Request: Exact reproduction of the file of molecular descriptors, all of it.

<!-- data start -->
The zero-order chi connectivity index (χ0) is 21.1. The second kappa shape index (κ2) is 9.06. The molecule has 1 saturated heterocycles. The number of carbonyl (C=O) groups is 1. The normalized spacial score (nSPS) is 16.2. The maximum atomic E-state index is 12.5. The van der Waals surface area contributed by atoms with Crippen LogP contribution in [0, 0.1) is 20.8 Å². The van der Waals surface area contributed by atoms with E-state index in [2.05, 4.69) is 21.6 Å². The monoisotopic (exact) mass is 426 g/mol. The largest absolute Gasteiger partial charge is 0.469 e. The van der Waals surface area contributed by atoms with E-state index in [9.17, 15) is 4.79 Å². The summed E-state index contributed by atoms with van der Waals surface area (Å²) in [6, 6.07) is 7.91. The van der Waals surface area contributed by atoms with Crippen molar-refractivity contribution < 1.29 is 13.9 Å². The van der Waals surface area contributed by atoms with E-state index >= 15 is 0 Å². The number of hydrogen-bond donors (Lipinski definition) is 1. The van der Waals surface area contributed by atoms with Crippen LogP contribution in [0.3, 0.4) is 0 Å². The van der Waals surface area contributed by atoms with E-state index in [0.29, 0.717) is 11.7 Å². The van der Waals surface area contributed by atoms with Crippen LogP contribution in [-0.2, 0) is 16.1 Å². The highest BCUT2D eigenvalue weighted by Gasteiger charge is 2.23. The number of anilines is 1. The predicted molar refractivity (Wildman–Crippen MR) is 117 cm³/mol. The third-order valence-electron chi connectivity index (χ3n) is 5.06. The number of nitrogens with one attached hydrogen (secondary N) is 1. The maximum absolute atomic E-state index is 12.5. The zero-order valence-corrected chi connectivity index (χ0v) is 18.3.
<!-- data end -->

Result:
The zero-order chi connectivity index (χ0) is 21.1. The second kappa shape index (κ2) is 9.06. The molecule has 1 saturated heterocycles. The number of carbonyl (C=O) groups is 1. The normalized spacial score (nSPS) is 16.2. The maximum atomic E-state index is 12.5. The van der Waals surface area contributed by atoms with Crippen LogP contribution in [0, 0.1) is 20.8 Å². The van der Waals surface area contributed by atoms with E-state index in [2.05, 4.69) is 21.6 Å². The monoisotopic (exact) mass is 426 g/mol. The largest absolute Gasteiger partial charge is 0.469 e. The van der Waals surface area contributed by atoms with E-state index in [9.17, 15) is 4.79 Å². The summed E-state index contributed by atoms with van der Waals surface area (Å²) in [6, 6.07) is 7.91. The van der Waals surface area contributed by atoms with Crippen molar-refractivity contribution < 1.29 is 13.9 Å². The van der Waals surface area contributed by atoms with E-state index >= 15 is 0 Å². The number of hydrogen-bond donors (Lipinski definition) is 1. The van der Waals surface area contributed by atoms with Crippen LogP contribution in [0.3, 0.4) is 0 Å². The van der Waals surface area contributed by atoms with E-state index in [0.29, 0.717) is 11.7 Å². The van der Waals surface area contributed by atoms with Crippen LogP contribution in [-0.2, 0) is 16.1 Å². The highest BCUT2D eigenvalue weighted by Gasteiger charge is 2.23. The number of anilines is 1. The predicted molar refractivity (Wildman–Crippen MR) is 117 cm³/mol. The third-order valence-electron chi connectivity index (χ3n) is 5.06. The number of nitrogens with one attached hydrogen (secondary N) is 1. The maximum absolute atomic E-state index is 12.5. The zero-order valence-corrected chi connectivity index (χ0v) is 18.3.